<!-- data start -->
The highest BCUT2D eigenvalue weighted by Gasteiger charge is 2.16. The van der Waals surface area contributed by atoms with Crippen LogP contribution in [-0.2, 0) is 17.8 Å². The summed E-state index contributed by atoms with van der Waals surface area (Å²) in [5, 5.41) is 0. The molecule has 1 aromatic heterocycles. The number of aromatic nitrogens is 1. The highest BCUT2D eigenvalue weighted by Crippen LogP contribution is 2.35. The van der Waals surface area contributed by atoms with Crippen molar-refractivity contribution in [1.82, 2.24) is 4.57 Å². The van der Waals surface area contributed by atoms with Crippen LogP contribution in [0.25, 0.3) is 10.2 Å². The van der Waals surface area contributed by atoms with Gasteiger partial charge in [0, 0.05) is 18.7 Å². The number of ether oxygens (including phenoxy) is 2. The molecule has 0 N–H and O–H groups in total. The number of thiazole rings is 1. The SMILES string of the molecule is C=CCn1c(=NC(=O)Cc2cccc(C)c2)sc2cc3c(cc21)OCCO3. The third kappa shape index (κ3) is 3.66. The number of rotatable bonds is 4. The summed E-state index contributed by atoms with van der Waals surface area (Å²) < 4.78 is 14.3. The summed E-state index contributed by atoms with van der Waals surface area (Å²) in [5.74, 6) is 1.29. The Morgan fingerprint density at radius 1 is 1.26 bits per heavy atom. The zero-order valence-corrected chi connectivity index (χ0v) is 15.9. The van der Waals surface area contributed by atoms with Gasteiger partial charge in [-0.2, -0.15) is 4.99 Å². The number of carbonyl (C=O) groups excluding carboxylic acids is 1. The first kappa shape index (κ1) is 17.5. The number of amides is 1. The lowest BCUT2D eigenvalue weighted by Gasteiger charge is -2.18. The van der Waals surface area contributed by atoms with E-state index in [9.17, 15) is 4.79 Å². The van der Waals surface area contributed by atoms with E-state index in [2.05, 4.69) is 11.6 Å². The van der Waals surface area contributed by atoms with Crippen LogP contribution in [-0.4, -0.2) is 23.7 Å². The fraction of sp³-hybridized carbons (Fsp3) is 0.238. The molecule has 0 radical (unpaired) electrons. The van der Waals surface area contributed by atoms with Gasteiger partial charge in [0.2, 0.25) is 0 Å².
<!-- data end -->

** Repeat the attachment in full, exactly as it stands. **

The highest BCUT2D eigenvalue weighted by Gasteiger charge is 2.16. The van der Waals surface area contributed by atoms with Crippen LogP contribution in [-0.2, 0) is 17.8 Å². The summed E-state index contributed by atoms with van der Waals surface area (Å²) in [5, 5.41) is 0. The molecule has 1 aromatic heterocycles. The number of aromatic nitrogens is 1. The highest BCUT2D eigenvalue weighted by Crippen LogP contribution is 2.35. The van der Waals surface area contributed by atoms with Crippen molar-refractivity contribution in [1.82, 2.24) is 4.57 Å². The van der Waals surface area contributed by atoms with Crippen LogP contribution in [0.25, 0.3) is 10.2 Å². The van der Waals surface area contributed by atoms with Gasteiger partial charge in [0, 0.05) is 18.7 Å². The number of ether oxygens (including phenoxy) is 2. The molecule has 0 N–H and O–H groups in total. The number of thiazole rings is 1. The SMILES string of the molecule is C=CCn1c(=NC(=O)Cc2cccc(C)c2)sc2cc3c(cc21)OCCO3. The third kappa shape index (κ3) is 3.66. The number of rotatable bonds is 4. The summed E-state index contributed by atoms with van der Waals surface area (Å²) < 4.78 is 14.3. The summed E-state index contributed by atoms with van der Waals surface area (Å²) in [5.74, 6) is 1.29. The Morgan fingerprint density at radius 1 is 1.26 bits per heavy atom. The zero-order valence-corrected chi connectivity index (χ0v) is 15.9. The van der Waals surface area contributed by atoms with Gasteiger partial charge in [-0.2, -0.15) is 4.99 Å². The number of carbonyl (C=O) groups excluding carboxylic acids is 1. The first kappa shape index (κ1) is 17.5. The number of amides is 1. The lowest BCUT2D eigenvalue weighted by Gasteiger charge is -2.18. The van der Waals surface area contributed by atoms with E-state index in [9.17, 15) is 4.79 Å². The van der Waals surface area contributed by atoms with E-state index in [2.05, 4.69) is 11.6 Å². The van der Waals surface area contributed by atoms with Crippen LogP contribution in [-0.4, -0.2) is 23.7 Å². The fraction of sp³-hybridized carbons (Fsp3) is 0.238. The molecule has 0 radical (unpaired) electrons. The van der Waals surface area contributed by atoms with Gasteiger partial charge in [0.2, 0.25) is 0 Å².